Venice says 'war' among top film festivals is silly
By Michael Roddy
VENICE (Reuters) - The world's leading film festivals must co-operate rather than fight turf wars so that they remain attractive to the top Hollywood studios, according to Venice's festival director Alberto Barbera.
The Toronto film festival, which traditionally started after Venice had concluded, this year began on Thursday, inevitably stealing some of the thunder from the world's oldest film festival.
"I think it's a silly move to start a war, a competition among festivals," Barbera said in an interview on Friday in his office in the Palazzo del Cinema, built in the late 1930s on the Venice Lido.
"We don't need to compete among us. We're here to do our jobs, which is for film-makers to show good films, to help film-makers to get access to the market and so on, no?" Barbera said.
He said he had met the heads of other film festivals, in Cannes and Berlin, as well as top officials from Toronto, to discuss working more co-operatively.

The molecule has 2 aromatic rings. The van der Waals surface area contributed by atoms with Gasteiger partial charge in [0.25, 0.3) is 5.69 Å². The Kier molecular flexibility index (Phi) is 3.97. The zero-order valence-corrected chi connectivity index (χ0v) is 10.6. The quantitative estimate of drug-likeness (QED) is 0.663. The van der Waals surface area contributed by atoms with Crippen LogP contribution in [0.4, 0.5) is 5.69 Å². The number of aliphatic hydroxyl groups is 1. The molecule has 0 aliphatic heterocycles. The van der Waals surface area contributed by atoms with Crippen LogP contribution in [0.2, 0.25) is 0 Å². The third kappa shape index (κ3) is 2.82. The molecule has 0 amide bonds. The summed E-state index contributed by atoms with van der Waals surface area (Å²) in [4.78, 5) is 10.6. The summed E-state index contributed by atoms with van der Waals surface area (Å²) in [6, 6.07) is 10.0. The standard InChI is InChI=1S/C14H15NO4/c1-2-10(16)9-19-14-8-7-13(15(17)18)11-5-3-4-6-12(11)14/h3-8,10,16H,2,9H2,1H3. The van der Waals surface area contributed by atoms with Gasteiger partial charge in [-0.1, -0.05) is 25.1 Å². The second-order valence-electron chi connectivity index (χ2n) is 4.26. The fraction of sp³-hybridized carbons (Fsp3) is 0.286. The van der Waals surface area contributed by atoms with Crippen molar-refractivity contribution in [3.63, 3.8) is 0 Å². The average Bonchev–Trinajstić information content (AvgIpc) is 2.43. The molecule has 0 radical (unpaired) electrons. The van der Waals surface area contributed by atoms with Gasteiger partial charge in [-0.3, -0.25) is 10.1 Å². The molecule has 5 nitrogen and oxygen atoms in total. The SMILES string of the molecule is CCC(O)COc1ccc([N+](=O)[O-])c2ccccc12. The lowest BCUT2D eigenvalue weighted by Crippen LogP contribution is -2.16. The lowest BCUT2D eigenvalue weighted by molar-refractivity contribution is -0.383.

One of the big problems facing all festivals, he said, was that Hollywood no longer necessarily saw them as a good way to launch blockbuster films.
"When you get one you feel lucky because...for most Hollywood films the studios don't consider the festival as the first option to promote a film," Barbera said.
"The producers, they don't like this idea of a war among festivals. They need to promote their films, they don't need to be involved in a war." Continued...